In Words for the Taking Bowers offers further justifications for his campaign against Jones, whose actions, he feels, undermine the foundations of poetry: ‘When a poem is stolen, the creative process itself is mocked, and the victim must defend not only his individual poem but also the very ground from which that poem arises. The most insidious aspect of plagiarism is how much damage it does to the surrounding terrain.’ Bowers also explains his unassuageable resentment at Jones/Sumner’s claims to the emotions that prompted his two poems. Of ‘Tenth-Year Elegy’ he writes: ‘The poem was a bittersweet bloom I planted on my father’s grave. The thief dug it up, pruned it to his liking, and damaged the roots in the process. Worse, he replanted it in the soil mounded over my father and pretended the loss was his. This was a mockery I could not endure.’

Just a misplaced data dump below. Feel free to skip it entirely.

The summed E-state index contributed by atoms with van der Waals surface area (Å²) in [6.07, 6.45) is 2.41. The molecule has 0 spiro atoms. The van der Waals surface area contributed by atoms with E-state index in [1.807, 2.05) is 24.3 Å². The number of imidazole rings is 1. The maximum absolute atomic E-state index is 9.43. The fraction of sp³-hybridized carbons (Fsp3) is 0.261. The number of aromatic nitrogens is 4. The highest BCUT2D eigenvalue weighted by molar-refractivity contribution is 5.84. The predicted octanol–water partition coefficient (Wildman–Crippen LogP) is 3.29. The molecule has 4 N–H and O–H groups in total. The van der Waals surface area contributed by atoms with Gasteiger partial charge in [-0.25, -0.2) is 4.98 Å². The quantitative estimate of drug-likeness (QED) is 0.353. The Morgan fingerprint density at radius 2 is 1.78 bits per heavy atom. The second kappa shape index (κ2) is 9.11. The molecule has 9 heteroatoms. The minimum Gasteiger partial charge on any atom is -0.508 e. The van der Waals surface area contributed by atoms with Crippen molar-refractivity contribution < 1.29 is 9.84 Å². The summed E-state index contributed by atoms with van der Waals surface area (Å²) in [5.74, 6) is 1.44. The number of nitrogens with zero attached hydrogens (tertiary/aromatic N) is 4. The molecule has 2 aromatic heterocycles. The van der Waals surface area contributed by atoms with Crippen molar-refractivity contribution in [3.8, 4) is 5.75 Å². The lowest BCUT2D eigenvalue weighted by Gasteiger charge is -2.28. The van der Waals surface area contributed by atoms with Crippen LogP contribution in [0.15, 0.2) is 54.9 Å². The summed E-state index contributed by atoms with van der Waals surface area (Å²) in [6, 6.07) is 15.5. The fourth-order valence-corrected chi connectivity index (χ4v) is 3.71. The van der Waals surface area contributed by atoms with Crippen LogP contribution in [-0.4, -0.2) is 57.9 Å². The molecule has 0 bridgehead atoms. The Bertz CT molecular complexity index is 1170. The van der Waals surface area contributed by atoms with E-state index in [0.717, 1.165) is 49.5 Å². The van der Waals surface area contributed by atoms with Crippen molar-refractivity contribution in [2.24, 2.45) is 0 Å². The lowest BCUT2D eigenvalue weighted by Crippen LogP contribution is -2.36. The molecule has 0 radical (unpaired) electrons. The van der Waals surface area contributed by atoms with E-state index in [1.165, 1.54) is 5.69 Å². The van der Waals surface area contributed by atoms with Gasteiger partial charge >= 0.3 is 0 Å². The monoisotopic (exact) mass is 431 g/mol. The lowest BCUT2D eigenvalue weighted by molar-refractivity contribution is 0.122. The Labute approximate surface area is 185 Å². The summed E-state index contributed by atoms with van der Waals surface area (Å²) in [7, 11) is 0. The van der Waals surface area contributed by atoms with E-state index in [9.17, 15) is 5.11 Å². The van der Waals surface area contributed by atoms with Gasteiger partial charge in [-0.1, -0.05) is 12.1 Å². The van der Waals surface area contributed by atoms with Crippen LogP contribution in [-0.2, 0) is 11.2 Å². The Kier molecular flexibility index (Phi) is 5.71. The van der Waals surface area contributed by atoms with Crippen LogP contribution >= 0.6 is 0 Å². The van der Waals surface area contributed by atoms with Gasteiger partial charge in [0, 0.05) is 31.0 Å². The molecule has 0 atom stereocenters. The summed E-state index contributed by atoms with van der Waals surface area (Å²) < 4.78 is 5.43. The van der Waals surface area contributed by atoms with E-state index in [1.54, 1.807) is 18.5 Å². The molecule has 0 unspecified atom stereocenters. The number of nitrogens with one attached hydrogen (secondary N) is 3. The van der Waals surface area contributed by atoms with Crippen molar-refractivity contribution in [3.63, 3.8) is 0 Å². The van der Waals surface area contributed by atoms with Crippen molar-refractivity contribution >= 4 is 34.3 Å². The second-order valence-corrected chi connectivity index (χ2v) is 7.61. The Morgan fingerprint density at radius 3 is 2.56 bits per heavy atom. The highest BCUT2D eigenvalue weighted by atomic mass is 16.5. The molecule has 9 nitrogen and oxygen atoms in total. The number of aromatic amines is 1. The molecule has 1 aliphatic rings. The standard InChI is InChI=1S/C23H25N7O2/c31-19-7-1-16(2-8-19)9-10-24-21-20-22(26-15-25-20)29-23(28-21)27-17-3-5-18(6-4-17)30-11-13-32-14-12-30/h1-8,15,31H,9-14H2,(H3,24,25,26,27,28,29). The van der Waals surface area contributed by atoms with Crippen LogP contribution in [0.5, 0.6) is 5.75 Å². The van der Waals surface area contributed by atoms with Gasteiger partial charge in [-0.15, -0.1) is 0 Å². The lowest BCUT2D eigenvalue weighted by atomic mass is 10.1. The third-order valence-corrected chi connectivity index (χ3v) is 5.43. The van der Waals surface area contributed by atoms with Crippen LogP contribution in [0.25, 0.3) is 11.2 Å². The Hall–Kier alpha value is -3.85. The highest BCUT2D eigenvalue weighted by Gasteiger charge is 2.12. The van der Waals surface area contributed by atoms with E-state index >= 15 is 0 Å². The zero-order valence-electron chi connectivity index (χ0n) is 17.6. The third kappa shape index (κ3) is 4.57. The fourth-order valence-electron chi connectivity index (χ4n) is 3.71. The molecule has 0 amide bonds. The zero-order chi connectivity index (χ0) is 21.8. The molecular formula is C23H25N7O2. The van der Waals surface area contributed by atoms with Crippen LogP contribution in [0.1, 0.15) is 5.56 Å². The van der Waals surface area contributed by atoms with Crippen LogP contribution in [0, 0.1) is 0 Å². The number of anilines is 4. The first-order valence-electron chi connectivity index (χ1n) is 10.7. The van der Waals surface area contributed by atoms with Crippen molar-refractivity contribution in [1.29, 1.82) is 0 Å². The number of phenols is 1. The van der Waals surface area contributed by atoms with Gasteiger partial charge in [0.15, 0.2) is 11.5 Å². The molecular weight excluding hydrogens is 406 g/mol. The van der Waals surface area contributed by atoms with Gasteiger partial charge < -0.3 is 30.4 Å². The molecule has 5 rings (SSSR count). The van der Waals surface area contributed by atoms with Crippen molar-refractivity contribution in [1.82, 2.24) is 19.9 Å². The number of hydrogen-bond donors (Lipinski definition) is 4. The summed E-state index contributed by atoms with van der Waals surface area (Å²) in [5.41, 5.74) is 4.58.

Meeting on all fronts either jesting, indifference, or, most galling of all, congratulations (‘You should feel complimented to have someone like your work enough to steal it,’ counselled a university colleague), Bowers assumes the mantle of heroic vigilante defending the integrity of poetry against potentially overwhelming forces of evil. The book is full of foreboding rhetoric, of jibes at editors who refused to heed Bowers’s repeated warnings, and of rancour at well-established poets like Mark Strand capable of treating Sumner’s thefts with ‘aristocratic disdain’. Bowers is determined to run his man out of town, and this betrays him into some bizarre distortions of perspective on discovery of Jones’s criminal record. ‘Insofar as Jones’s behaviour can be understood,’ he speculates, ‘paedophilia and plagiarism seem to be expressions of the need to control, especially in a secretive way.’ Bowers appears to have felt only transient scruples about his right to use details of Jones’s past offences as evidence in his own case.